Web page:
What makes a home? Relationships! Relationships with each other — fulfilling our duties to one another — and our relationship with Christ. These things truly make a home. Originally written in the late 1800’s by Rev. J. R. Miller, Home-Making takes a look at what the Bible says regarding the duties of each member of the family and the role each plays in making the home a home.
Home-Making addresses the foundational heart of home — serving one another through love, treating each other with the same respect that we offer the strangers with which we daily come into contact, encouraging one another, being another’s confidant, and growing together in Christ. The portion of the book addressing the responsibilities of parents to raise and train their children is especially convicting.
- Brothers and sisters.
- Home life.
Rev. Miller also discusses considerations before getting married, ways to make the home “home,” the role of religion in the home, and the memories that will survive the home, all in the sweet language of love and encouragement.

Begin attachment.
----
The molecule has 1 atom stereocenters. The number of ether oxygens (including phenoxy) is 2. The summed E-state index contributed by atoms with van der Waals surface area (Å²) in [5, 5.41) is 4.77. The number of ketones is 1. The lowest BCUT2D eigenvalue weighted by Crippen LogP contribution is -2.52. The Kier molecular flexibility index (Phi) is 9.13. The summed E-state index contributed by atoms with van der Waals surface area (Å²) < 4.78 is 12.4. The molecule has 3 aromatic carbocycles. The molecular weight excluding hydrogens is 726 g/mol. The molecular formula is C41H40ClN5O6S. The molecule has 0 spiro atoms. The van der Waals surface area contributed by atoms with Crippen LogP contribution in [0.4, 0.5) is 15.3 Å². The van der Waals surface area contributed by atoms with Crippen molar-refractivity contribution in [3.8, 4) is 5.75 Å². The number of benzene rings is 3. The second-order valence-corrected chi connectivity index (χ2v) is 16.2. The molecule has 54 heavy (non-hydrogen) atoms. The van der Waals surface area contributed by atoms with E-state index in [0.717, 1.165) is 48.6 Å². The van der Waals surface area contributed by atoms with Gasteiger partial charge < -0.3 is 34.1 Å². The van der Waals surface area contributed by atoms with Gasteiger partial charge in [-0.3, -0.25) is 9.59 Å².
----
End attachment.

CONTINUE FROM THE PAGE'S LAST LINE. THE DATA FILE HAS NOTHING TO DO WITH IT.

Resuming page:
In a culture where so many families are torn apart, this book has a particular relevance; a look at how things can be and ways to find our way back to the strong families upon which our nation was built. Those educating at home will find many practical ways to improve the home atmosphere, making the home a place where children not only have their mental, spiritual and physical needs met, but grow large memories to keep with them through life.
We are fast moving on through this world. Soon all that will remain of us will be the memories of our lives. No part of our work will then afford such a true test of our living as the memorials we leave behind us in our homes. No other work that God gives any of us to do is so important, so sacred, so far-reaching in its influence, so delicate and easily marred as our home-making. This is the work of all our life that is most divine. The carpenter works in wood, the mason works in stone, the smith works in iron, the artist works on canvas, but the home-maker works on immortal lives. The wood or the stone or the iron or the canvas may be marred, and it will not matter greatly in fifty years; but let a tender human soul be marred in its early training, and ages hence the effects will still be seen. Whatever else we slight, let it never be our home-making. If we do nothing else well in this world, let us at least build well within our own doors.
J.R. Miller, Home-Making